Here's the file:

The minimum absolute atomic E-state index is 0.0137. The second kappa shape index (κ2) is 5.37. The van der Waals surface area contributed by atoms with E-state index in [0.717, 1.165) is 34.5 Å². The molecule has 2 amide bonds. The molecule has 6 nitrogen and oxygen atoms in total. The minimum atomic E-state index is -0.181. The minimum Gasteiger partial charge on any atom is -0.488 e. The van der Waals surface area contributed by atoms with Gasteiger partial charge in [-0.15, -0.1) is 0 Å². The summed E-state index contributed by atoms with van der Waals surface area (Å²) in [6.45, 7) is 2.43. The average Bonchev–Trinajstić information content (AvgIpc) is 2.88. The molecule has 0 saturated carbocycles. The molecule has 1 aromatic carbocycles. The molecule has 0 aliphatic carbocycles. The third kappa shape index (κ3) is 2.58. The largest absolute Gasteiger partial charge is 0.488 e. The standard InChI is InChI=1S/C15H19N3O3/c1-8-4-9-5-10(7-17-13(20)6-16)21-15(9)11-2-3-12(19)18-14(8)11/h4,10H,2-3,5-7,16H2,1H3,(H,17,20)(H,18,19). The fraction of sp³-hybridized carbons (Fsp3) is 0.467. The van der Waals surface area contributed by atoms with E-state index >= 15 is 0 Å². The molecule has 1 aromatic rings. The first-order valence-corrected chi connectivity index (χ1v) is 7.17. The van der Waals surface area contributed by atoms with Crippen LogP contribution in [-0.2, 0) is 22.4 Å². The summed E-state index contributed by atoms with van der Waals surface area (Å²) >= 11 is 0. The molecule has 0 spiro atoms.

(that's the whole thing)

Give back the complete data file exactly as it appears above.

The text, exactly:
The minimum absolute atomic E-state index is 0.0137. The second kappa shape index (κ2) is 5.37. The van der Waals surface area contributed by atoms with E-state index in [0.717, 1.165) is 34.5 Å². The molecule has 2 amide bonds. The molecule has 6 nitrogen and oxygen atoms in total. The minimum atomic E-state index is -0.181. The minimum Gasteiger partial charge on any atom is -0.488 e. The van der Waals surface area contributed by atoms with Gasteiger partial charge in [-0.15, -0.1) is 0 Å². The summed E-state index contributed by atoms with van der Waals surface area (Å²) in [6.45, 7) is 2.43. The average Bonchev–Trinajstić information content (AvgIpc) is 2.88. The molecule has 0 saturated carbocycles. The molecule has 1 aromatic carbocycles. The molecule has 0 aliphatic carbocycles. The third kappa shape index (κ3) is 2.58. The largest absolute Gasteiger partial charge is 0.488 e. The standard InChI is InChI=1S/C15H19N3O3/c1-8-4-9-5-10(7-17-13(20)6-16)21-15(9)11-2-3-12(19)18-14(8)11/h4,10H,2-3,5-7,16H2,1H3,(H,17,20)(H,18,19). The fraction of sp³-hybridized carbons (Fsp3) is 0.467. The van der Waals surface area contributed by atoms with E-state index >= 15 is 0 Å². The molecule has 1 aromatic rings. The first-order valence-corrected chi connectivity index (χ1v) is 7.17. The van der Waals surface area contributed by atoms with Crippen LogP contribution in [-0.2, 0) is 22.4 Å². The summed E-state index contributed by atoms with van der Waals surface area (Å²) >= 11 is 0. The molecule has 0 spiro atoms.